struct timeval  tmo = { .tv_sec = 0, .tv_usec = 1000 };
      fd_set  rdset;
      FD_ZERO(&rdset);
      FD_SET(p[0],&rdset);
      if ( select(p[0]+1,&rdset,NULL,NULL,&tmo) > 0 ) {
        char emsg[500];
        ssize_t n = read(p[0],emsg,sizeof(emsg)-1);
        if ( n > 0 ) {
          emsg[n] = '\0';
          printf("StdErrMsgFromPopen=>>>%s<<<\n",emsg);
        }
      }
      close(p[0]);
      close(p[1]);  // All done with the pipe
    
      stderr = fdopen(temperr,"w");       // get back stderr
      if(!popen_result){
            printf("Error!!!\n");
            return 0;
      }
      printf("Reading %p...\n",(void*)popen_result);
      if ( feof(popen_result) ) {
        printf("Already at EOF!\n");
      }
      if ( ferror(popen_result) ) {
        printf("Already at error!\n");
      }
      while(fgets(buff, sizeof(buff), popen_result)!=NULL){
            printf(">>> %s", buff);
      }
      if ( feof(popen_result) ) {
        printf("Got EOF!\n");
      }
      if ( ferror(popen_result) ) {
        printf("Got error!\n");
      }
      printf("Closing...\n");
      pclose(popen_result);
    }
    
    
    
    $ gcc -Wall foo.c
    $ ./a.out 
    StdErrMsgFromPopen=>>>sh: 1: Oops: not found
    <<<
    Reading 0x21db010...
    Got EOF!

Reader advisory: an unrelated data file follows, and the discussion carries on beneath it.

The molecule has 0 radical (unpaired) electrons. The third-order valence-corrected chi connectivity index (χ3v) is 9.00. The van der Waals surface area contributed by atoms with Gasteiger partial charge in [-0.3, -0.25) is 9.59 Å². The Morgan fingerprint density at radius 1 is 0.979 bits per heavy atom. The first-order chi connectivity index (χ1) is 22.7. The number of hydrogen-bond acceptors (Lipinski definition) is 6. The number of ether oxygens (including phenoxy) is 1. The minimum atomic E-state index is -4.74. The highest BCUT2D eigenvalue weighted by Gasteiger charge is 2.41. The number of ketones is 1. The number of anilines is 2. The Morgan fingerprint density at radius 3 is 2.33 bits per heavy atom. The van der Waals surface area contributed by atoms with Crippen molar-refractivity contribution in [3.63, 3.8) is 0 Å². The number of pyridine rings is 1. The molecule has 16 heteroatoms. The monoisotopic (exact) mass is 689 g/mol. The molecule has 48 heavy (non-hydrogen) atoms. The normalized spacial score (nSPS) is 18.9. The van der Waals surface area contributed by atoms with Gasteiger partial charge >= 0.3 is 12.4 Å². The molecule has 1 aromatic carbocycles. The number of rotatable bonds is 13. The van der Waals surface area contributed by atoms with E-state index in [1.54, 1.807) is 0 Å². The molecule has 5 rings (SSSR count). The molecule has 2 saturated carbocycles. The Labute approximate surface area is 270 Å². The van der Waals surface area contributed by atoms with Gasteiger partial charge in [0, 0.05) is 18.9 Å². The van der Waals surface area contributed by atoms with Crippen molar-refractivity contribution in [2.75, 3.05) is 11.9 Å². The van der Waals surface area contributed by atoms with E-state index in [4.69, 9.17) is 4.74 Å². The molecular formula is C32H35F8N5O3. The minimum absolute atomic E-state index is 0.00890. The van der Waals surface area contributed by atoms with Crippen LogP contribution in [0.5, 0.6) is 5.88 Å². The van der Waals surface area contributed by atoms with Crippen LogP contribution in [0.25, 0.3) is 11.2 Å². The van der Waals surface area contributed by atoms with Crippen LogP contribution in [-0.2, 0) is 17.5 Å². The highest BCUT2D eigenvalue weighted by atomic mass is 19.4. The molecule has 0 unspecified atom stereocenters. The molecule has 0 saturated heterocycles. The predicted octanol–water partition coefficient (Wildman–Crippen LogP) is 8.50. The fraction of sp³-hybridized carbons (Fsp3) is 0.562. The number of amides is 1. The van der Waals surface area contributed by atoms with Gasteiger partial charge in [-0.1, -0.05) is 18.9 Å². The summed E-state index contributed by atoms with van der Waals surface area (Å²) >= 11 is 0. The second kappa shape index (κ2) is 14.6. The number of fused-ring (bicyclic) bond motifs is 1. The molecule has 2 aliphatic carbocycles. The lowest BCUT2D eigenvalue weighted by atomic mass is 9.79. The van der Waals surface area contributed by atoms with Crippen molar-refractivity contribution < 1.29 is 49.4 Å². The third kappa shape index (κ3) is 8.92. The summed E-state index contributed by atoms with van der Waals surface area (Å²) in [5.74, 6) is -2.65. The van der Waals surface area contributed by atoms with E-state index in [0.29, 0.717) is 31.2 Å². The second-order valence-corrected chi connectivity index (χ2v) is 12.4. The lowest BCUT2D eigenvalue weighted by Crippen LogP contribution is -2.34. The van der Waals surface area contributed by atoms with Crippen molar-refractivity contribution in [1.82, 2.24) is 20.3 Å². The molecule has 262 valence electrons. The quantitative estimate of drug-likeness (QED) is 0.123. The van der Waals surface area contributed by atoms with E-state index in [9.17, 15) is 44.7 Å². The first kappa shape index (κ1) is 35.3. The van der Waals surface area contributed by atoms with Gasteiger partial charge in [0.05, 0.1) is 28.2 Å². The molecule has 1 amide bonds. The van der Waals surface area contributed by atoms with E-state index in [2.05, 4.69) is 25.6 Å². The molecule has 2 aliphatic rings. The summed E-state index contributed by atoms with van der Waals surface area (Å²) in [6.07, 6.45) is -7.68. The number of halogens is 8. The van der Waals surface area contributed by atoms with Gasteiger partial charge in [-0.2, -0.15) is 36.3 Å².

Closing...
    $ ./a.out 'Err'
    StdErrMsgFromPopen=>>>sh: 1: Err: not found
    <<<
    Reading 0x20c9010...
    Got EOF!
    Closing...
    $ ./a.out 'ls *.c'
    Reading 0x1d02010...
    >>> bar.c
    >>> foo.c
    >>> locale_wide_char.c
    >>> main.c
    Got EOF!
    Closing...
    If you dance barefoot on the broken glass of undefined behaviour, you've got to expect the occasional cut.
    If at first you don't succeed, try writing your phone number on the exam paper.

  8. #8
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    It's getting complicated enough that maybe forgoing the popen and doing the pipe/fork stuff manually is better. That way the parent can wait for the status and use that.

  9. #9
    programmer hacker DevZero's Avatar
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    Quote Originally Posted by Salem View Post
    Like I said, popen_result is valid because popen() created a shell successfully.

    That the shell failed to do anything useful with the command is a separate problem.

    This is getting increasingly ugly
    Code:
    #include <stdio.h>
    #include <errno.h>
    #include <unistd.h>
    #include <fcntl.h>
    #include <sys/select.h>
    
    int main(int argc, char *argv[])
    {
      FILE *popen_result;
      char *cmd = argc > 1 ? argv[1] : "Oops";
      char buff[512] = { 0 };
      int p[2];
      int temperr = dup(2);               // copy where stderr is at the moment
    
      pipe(p);                            // create a pipe
      fcntl(p[0],F_SETFL,O_NONBLOCK);
      dup2(p[1],2);                       // make stderr use one end of the pipe
      popen_result = popen(cmd, "r");